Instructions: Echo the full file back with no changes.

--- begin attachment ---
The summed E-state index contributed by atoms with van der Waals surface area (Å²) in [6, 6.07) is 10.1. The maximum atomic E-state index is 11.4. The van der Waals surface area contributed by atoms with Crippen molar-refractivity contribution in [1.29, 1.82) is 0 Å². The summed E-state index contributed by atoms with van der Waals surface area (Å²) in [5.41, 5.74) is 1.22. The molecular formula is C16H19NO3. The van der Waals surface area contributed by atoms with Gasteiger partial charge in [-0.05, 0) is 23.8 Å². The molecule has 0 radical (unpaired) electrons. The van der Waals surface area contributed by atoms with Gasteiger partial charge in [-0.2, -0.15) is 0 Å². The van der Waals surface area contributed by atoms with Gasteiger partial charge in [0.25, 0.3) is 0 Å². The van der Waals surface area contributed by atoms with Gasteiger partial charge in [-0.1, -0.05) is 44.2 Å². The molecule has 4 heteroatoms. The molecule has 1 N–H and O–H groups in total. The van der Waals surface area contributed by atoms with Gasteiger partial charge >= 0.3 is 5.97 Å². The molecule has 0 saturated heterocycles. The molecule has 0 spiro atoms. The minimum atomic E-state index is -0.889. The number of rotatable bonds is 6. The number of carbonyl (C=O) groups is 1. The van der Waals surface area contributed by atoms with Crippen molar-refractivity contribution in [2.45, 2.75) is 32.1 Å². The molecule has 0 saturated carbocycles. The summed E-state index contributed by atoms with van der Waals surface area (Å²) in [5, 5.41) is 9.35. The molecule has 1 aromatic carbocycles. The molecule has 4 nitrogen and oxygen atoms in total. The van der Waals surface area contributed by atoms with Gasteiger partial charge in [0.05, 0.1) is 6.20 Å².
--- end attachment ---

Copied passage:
The summed E-state index contributed by atoms with van der Waals surface area (Å²) in [6, 6.07) is 10.1. The maximum atomic E-state index is 11.4. The van der Waals surface area contributed by atoms with Crippen molar-refractivity contribution in [1.29, 1.82) is 0 Å². The summed E-state index contributed by atoms with van der Waals surface area (Å²) in [5.41, 5.74) is 1.22. The molecular formula is C16H19NO3. The van der Waals surface area contributed by atoms with Gasteiger partial charge in [-0.05, 0) is 23.8 Å². The molecule has 0 radical (unpaired) electrons. The van der Waals surface area contributed by atoms with Gasteiger partial charge in [-0.2, -0.15) is 0 Å². The van der Waals surface area contributed by atoms with Gasteiger partial charge in [0.25, 0.3) is 0 Å². The van der Waals surface area contributed by atoms with Gasteiger partial charge in [-0.1, -0.05) is 44.2 Å². The molecule has 4 heteroatoms. The molecule has 1 N–H and O–H groups in total. The van der Waals surface area contributed by atoms with Gasteiger partial charge >= 0.3 is 5.97 Å². The molecule has 0 saturated heterocycles. The molecule has 0 spiro atoms. The minimum atomic E-state index is -0.889. The number of rotatable bonds is 6. The number of carbonyl (C=O) groups is 1. The van der Waals surface area contributed by atoms with Crippen molar-refractivity contribution in [2.45, 2.75) is 32.1 Å². The molecule has 0 saturated carbocycles. The summed E-state index contributed by atoms with van der Waals surface area (Å²) in [5, 5.41) is 9.35. The molecule has 1 aromatic carbocycles. The molecule has 4 nitrogen and oxygen atoms in total. The van der Waals surface area contributed by atoms with Gasteiger partial charge in [0.05, 0.1) is 6.20 Å².